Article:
All you need to learn the basic theory
Table of Contents:
1.0 - Introduction
1.1 - Where to start?
1.2 - The first 10 things to learn
2.0 - What Intervals and Steps are
2.1 - Interval guide
2.2 - Steps
2.3 - Tones and Semi-tones
3.0 - Understanding the Chromatic scale
4.0 - The major scale
4.1 - Triads
5.0 - The Circle of Fifths and Key Signatures Introduction
5.1 - The Circle of Fifths
5.2 - Key Signatures- How they work
6.0 - Chord Construction
6.1 - Extending
6.2 - Altering
6.3 - Suspended Chords
6.4 - Inversions
7.0 - The meaning of 'Diatonic' and what it does
7.1 - Diatonic in chords
7.2 - Diatonic in scales
7.3 - E# and B# DO exist
8.0 - Finding out what chords are in what key
9.0 - Natural Minor, Harmonic Minor, Melodic Minor scales Introduction
9.1 - Natural Minor Scale
9.2 - Harmonic Minor Scale
9.3.0 - Melodic Minor Ascending
9.3.1 - Melodic Minor Descending
9.4 - What chords do these scales go with?
10.0 - The Modes of the Major scale Introduction
10.1 - Using the intervals
10.2 - Using the Steps
10.3 - Using the modes over chords
11.0 - Applying #1-9 on the guitar Introduction
11.1 - Applying 'What Intervals and Steps are'
11.2 - Applying 'Understanding the Chromatic Scale'
11.3 - Applying 'The major scale and Triads'
11.4 - Applying 'Natural Minor, Harmonic Minor and Melodic Minor Scales'
11.5 - Applying 'The Modes of the Major scale'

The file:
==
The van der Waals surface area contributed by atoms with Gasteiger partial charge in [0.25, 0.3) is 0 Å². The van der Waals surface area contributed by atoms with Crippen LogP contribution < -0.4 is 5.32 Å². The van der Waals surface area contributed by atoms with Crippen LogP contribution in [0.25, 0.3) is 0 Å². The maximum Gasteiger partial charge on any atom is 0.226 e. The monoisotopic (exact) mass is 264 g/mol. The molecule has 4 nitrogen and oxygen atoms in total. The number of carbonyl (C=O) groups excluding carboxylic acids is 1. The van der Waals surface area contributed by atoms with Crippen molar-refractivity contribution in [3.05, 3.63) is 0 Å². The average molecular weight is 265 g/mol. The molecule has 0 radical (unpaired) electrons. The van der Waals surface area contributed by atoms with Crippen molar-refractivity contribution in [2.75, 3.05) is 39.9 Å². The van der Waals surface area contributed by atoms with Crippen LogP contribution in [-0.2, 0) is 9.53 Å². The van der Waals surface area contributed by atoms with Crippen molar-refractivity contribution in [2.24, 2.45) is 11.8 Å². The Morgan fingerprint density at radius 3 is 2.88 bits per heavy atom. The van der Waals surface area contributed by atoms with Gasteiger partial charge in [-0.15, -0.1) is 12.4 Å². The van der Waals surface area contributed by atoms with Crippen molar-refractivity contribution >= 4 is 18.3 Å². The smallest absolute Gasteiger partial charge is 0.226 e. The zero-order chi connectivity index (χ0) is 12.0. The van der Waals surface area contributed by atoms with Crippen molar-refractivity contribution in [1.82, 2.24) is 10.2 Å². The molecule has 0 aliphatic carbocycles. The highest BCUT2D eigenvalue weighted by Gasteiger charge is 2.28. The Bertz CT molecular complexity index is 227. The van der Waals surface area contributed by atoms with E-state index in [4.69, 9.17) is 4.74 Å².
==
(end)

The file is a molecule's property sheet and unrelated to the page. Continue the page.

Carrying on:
1.0 - Introduction.
So you've seen people talking their heads off about "Lydian sharp 11 dominant 9" and you have no idea what they're talking about, or maybe you're interested in starting to learn music theory. Well, it's a great choice to come this route, as theory can make your music excel to great heights, and it lets you know what you're doing, and why. I chose to learn music theory because I wasn't much of a song writer and wanted my music to sound good. Plus, on the forums on this site, I would visit "Musicians Talk" and not know what was going on. So I've learned quite a bit and have prepared this list for you, someone new to music theory, or someone who needs a nice refresher. In this lesson, you will need no knowledge of previous theory, but you will need to know that the notes only go to G and what sharps (#) and flats (b) are. Also keep in mind you might see parts from other lesson I have written, as I can copy from them all I want, but if I didnít write the lesson, I will link to it. Have fun!
1.1 - Where to start?
Since I am an avid believer of not using steps, except for the major scale, you are going to have to learn what intervals are, and what steps are. Once you have learned how to get the major scale, all the #9, and b7 will come into the clear and become understandable. The major scale is the basis of which pretty much all chords and scales are derived from. If you've ever heard "1 3 5" or "1 2 b3 4 5 b6 b7 1" you will know that those 'formulas' are in relation to the major scale.